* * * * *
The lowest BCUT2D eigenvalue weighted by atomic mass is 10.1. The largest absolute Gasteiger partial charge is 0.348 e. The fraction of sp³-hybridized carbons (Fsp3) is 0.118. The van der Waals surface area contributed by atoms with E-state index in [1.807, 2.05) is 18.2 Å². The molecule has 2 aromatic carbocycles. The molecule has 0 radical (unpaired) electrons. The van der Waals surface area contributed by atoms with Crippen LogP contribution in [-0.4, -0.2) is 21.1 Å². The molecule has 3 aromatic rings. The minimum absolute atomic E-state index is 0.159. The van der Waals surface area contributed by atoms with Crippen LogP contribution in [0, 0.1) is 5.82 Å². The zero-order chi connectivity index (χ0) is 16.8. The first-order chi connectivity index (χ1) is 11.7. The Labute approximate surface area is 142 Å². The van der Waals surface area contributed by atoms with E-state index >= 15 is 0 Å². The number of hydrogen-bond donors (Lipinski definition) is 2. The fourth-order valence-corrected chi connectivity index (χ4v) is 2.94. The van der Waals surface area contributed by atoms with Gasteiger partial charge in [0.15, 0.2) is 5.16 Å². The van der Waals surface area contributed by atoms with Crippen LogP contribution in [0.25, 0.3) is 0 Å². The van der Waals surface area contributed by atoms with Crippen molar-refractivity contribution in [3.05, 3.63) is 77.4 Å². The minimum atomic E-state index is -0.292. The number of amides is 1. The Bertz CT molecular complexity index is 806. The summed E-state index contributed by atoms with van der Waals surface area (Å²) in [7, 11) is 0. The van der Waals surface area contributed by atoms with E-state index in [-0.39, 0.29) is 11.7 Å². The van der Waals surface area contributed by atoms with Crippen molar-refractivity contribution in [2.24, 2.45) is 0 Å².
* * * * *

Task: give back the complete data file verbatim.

The lowest BCUT2D eigenvalue weighted by atomic mass is 10.1. The largest absolute Gasteiger partial charge is 0.348 e. The fraction of sp³-hybridized carbons (Fsp3) is 0.118. The van der Waals surface area contributed by atoms with E-state index in [1.807, 2.05) is 18.2 Å². The molecule has 2 aromatic carbocycles. The molecule has 0 radical (unpaired) electrons. The van der Waals surface area contributed by atoms with Crippen LogP contribution in [-0.4, -0.2) is 21.1 Å². The molecule has 3 aromatic rings. The minimum absolute atomic E-state index is 0.159. The van der Waals surface area contributed by atoms with Crippen LogP contribution in [0, 0.1) is 5.82 Å². The zero-order chi connectivity index (χ0) is 16.8. The first-order chi connectivity index (χ1) is 11.7. The Labute approximate surface area is 142 Å². The van der Waals surface area contributed by atoms with E-state index >= 15 is 0 Å². The number of hydrogen-bond donors (Lipinski definition) is 2. The fourth-order valence-corrected chi connectivity index (χ4v) is 2.94. The van der Waals surface area contributed by atoms with Gasteiger partial charge in [0.15, 0.2) is 5.16 Å². The van der Waals surface area contributed by atoms with Crippen LogP contribution in [0.25, 0.3) is 0 Å². The van der Waals surface area contributed by atoms with Crippen molar-refractivity contribution in [3.05, 3.63) is 77.4 Å². The minimum atomic E-state index is -0.292. The number of amides is 1. The Bertz CT molecular complexity index is 806. The summed E-state index contributed by atoms with van der Waals surface area (Å²) in [7, 11) is 0. The van der Waals surface area contributed by atoms with E-state index in [-0.39, 0.29) is 11.7 Å². The van der Waals surface area contributed by atoms with Crippen molar-refractivity contribution in [2.24, 2.45) is 0 Å².